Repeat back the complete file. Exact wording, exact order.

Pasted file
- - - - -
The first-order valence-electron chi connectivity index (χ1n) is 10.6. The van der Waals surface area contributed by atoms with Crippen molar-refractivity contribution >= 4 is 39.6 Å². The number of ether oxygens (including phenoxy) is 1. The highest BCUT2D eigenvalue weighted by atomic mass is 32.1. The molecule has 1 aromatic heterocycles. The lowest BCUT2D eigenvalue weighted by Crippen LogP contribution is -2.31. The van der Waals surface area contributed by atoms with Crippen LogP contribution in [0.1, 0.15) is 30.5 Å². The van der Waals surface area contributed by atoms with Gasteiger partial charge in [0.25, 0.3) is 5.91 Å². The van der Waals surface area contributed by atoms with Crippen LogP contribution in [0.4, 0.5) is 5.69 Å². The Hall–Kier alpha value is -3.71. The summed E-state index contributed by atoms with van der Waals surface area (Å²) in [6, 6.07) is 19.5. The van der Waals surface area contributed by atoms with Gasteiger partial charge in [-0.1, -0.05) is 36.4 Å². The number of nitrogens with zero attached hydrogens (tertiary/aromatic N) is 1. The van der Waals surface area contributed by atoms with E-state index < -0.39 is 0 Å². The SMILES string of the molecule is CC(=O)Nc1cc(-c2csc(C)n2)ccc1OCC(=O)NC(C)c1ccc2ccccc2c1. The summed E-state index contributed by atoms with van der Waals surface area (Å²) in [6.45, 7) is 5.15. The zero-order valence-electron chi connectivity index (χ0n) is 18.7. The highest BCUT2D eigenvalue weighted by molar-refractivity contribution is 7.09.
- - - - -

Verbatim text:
The first-order valence-electron chi connectivity index (χ1n) is 10.6. The van der Waals surface area contributed by atoms with Crippen molar-refractivity contribution >= 4 is 39.6 Å². The number of ether oxygens (including phenoxy) is 1. The highest BCUT2D eigenvalue weighted by atomic mass is 32.1. The molecule has 1 aromatic heterocycles. The lowest BCUT2D eigenvalue weighted by Crippen LogP contribution is -2.31. The van der Waals surface area contributed by atoms with Crippen LogP contribution in [0.1, 0.15) is 30.5 Å². The van der Waals surface area contributed by atoms with Gasteiger partial charge in [0.25, 0.3) is 5.91 Å². The van der Waals surface area contributed by atoms with Crippen LogP contribution in [0.4, 0.5) is 5.69 Å². The Hall–Kier alpha value is -3.71. The summed E-state index contributed by atoms with van der Waals surface area (Å²) in [6, 6.07) is 19.5. The van der Waals surface area contributed by atoms with Gasteiger partial charge in [-0.1, -0.05) is 36.4 Å². The number of nitrogens with zero attached hydrogens (tertiary/aromatic N) is 1. The van der Waals surface area contributed by atoms with E-state index < -0.39 is 0 Å². The SMILES string of the molecule is CC(=O)Nc1cc(-c2csc(C)n2)ccc1OCC(=O)NC(C)c1ccc2ccccc2c1. The summed E-state index contributed by atoms with van der Waals surface area (Å²) in [6.45, 7) is 5.15. The zero-order valence-electron chi connectivity index (χ0n) is 18.7. The highest BCUT2D eigenvalue weighted by molar-refractivity contribution is 7.09.